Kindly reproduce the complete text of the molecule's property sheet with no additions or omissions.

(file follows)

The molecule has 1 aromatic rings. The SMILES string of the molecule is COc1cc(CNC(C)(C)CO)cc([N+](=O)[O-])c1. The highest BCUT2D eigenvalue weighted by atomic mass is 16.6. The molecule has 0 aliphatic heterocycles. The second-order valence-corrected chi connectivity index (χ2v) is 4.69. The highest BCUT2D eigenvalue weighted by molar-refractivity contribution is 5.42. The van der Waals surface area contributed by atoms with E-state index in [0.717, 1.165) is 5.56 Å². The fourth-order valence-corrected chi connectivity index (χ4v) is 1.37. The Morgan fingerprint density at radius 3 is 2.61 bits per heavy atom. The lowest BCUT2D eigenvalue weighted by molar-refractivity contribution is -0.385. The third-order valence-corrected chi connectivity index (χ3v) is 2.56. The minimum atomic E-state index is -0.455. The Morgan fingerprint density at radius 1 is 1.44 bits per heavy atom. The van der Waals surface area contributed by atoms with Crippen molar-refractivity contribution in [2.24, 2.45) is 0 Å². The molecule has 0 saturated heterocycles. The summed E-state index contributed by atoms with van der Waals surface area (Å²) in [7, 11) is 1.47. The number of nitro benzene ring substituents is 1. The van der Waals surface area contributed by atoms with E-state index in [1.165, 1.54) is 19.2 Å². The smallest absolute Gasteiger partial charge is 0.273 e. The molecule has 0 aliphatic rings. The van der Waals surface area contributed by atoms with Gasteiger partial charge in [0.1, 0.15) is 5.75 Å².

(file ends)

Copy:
The molecule has 1 aromatic rings. The SMILES string of the molecule is COc1cc(CNC(C)(C)CO)cc([N+](=O)[O-])c1. The highest BCUT2D eigenvalue weighted by atomic mass is 16.6. The molecule has 0 aliphatic heterocycles. The second-order valence-corrected chi connectivity index (χ2v) is 4.69. The highest BCUT2D eigenvalue weighted by molar-refractivity contribution is 5.42. The van der Waals surface area contributed by atoms with E-state index in [0.717, 1.165) is 5.56 Å². The fourth-order valence-corrected chi connectivity index (χ4v) is 1.37. The Morgan fingerprint density at radius 3 is 2.61 bits per heavy atom. The lowest BCUT2D eigenvalue weighted by molar-refractivity contribution is -0.385. The third-order valence-corrected chi connectivity index (χ3v) is 2.56. The minimum atomic E-state index is -0.455. The Morgan fingerprint density at radius 1 is 1.44 bits per heavy atom. The van der Waals surface area contributed by atoms with Crippen molar-refractivity contribution in [2.24, 2.45) is 0 Å². The molecule has 0 saturated heterocycles. The summed E-state index contributed by atoms with van der Waals surface area (Å²) in [7, 11) is 1.47. The number of nitro benzene ring substituents is 1. The van der Waals surface area contributed by atoms with E-state index in [1.165, 1.54) is 19.2 Å². The smallest absolute Gasteiger partial charge is 0.273 e. The molecule has 0 aliphatic rings. The van der Waals surface area contributed by atoms with Gasteiger partial charge in [0.1, 0.15) is 5.75 Å².